Roger Goodell and Richard Ellenbogen have responded to the congressional report that found the NFL, and Ellenbogen specifically, attempted to exert influence over a $16 million grant to the National Institutes of Health for a study on CTE. The report was released yesterday and found that the NFL repeatedly overstepped its bounds and ultimately backed out of its promise to fund the study because their handpicked group—which included Ellenbogen—was not awarded the study. Ellenbogen is the co-chair of the NFL's Head, Neck, and Spine Committee, as well as the chair of the Department of Neurological Surgery at the University of Washington, which recently received $2.5 million from the NFL to study concussions.
The report found that Ellenbogen was not only part of a group that missed out on the $16 million award, but also stepped in at least twice to suggest that the group that did get the grant—headed by Dr. Robert Stern at Boston University—was biased against the NFL. Specifically, calling him one of the NFL's "primary advocates," the report found that Ellenbogen called Dr. Walter Koroshetz at the NIH and told him that "he could not recommend that the NFL fund the BU study, because he believed that Dr. Stern had a conflict of interest and that the grant application process had been tainted by bias."
In response to the claims, Ellenbogen wrote a letter to the ranking member of the House Committee on Energy and Commerce denying...something. He does say of the claims contained in the report that "nothing could be further from the truth," but that's about it. Does he deny that he called up Dr. Koroshetz and told him he could not recommend Dr. Stern? He does not. Does he completely sidestep the facts that he holds a prominent position with the NFL and that his school and his department are the recipients of $2.5 million funding from the NFL? He does.
"To be clear, I am not and never have been paid by the NFL nor have I ever received funding through the research grant dollars in question. I am a physician on the front lines of this issue, treating kids and counseling parents every day on understanding concussions and repetitive head injury. I feel passionately that there is urgent work ahead to fill the tremendous gap in funding and support on this issue.
In a later interview with USA Today, Ellenbogen claims his phone calls to Koroshetz were to inform him of his belief in the need for "a longitudinal study on the effects of concussion and he never told Koroshetz not to give a $16 million grant to researchers at Boston University instead." This is obviously not what the report accused him of, but that's how the NFL is attacking this latest shitstorm it finds itself in: obfuscation and sleight of hand. Likewise, Roger Goodell responded to criticism in his usually aloof way.
"I take a much different position to that on several fronts," Goodell said. "One is our commitment to medical research is well documented. We made a commitment to the NIH. It is normal practice to have discussions back and forth with the NIH. We have several members that are advisors on our committees — Betsy Nagel, Rich Ellenbogen —who have had experience with NIH or worked with NIH. It is very important to continue to have that kind of dialogue through appropriate channels, which our advisors have. That's a standard practice. We have our commitment of $30 million to the NIH. We're not pulling that back one bit. We continue to focus on things our advisors believe are important to study. Ultimately it is the NIH's decision."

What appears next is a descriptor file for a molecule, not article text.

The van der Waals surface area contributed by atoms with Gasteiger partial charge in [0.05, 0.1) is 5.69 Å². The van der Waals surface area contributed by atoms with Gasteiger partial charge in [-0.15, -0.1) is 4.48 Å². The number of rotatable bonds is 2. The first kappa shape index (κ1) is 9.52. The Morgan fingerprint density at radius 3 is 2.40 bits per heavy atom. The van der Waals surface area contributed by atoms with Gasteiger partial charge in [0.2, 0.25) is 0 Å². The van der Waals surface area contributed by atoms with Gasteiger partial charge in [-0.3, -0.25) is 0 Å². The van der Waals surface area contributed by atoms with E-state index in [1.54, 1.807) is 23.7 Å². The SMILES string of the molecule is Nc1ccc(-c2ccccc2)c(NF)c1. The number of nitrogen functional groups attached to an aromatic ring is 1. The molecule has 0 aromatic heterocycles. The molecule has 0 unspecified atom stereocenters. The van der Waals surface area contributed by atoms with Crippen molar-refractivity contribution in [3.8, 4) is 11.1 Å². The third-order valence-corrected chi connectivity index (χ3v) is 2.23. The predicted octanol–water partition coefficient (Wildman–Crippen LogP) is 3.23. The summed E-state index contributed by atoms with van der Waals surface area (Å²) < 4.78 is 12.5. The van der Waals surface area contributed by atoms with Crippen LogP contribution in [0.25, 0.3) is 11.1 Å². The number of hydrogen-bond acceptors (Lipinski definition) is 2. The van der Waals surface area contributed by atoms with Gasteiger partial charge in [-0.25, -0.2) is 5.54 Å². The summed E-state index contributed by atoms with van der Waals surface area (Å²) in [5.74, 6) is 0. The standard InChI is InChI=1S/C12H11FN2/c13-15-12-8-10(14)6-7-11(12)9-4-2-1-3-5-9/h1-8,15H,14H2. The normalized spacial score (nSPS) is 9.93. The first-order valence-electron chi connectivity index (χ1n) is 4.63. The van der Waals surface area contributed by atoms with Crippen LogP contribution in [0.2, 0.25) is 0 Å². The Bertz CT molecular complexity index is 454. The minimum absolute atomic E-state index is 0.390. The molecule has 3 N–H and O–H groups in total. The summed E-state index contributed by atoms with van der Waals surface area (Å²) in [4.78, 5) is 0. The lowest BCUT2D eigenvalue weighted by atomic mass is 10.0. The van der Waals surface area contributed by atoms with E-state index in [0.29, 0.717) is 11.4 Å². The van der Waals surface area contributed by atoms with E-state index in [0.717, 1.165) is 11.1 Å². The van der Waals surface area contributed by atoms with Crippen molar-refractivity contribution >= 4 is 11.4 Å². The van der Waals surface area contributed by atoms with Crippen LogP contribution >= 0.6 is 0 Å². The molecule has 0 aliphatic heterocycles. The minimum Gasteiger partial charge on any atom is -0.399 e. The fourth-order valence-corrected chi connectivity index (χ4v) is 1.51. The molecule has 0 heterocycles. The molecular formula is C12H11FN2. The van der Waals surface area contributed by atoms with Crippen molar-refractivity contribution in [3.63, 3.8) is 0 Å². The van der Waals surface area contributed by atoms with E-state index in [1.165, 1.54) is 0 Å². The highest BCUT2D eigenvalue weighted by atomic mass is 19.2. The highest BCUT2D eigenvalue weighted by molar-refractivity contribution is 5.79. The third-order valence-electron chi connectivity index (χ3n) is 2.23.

OK! Now that's a whole lot of horse manure in one paragraph so let's really suss this out.
The report found that the NFL violated policies put in place to prevent private donors from interfering with NIH-funded groups. The report also found that this was part of "long-standing pattern of attempts" made by the league to influence the studies. So, technically, I guess Goodell is kind of being honest when he says that "it is normal practice to have discussions back and forth with the NIH." Only problem is, that particular "standard practice" of the NFL's happens to be against the rules. Oops!
The NFL's commitment to letting the public know they are committed to medical research is well documented.
According to the report, the NFL agreed to the terms of the study in July of 2014 and promised $16,325,242 which was essentially the full budget for the study. When Dr. Stern's group was awarded the funding nearly a year later, the NFL began laying the ground work for backing out. By December of 2015, the NIH still did not know whether the NFL was going to make good on its promise. The report found that rather than just give the $16 million, the NFL offered $2 million for the study, and tried redirecting the original $16 million to fund a different study with their own group. With the obvious strings-attached nature of the NFL's involvement, the NIH said "thanks, but no thanks" to both.
Was that "Ultimately the NIH's decision?" In the universe the NFL operates in, it was.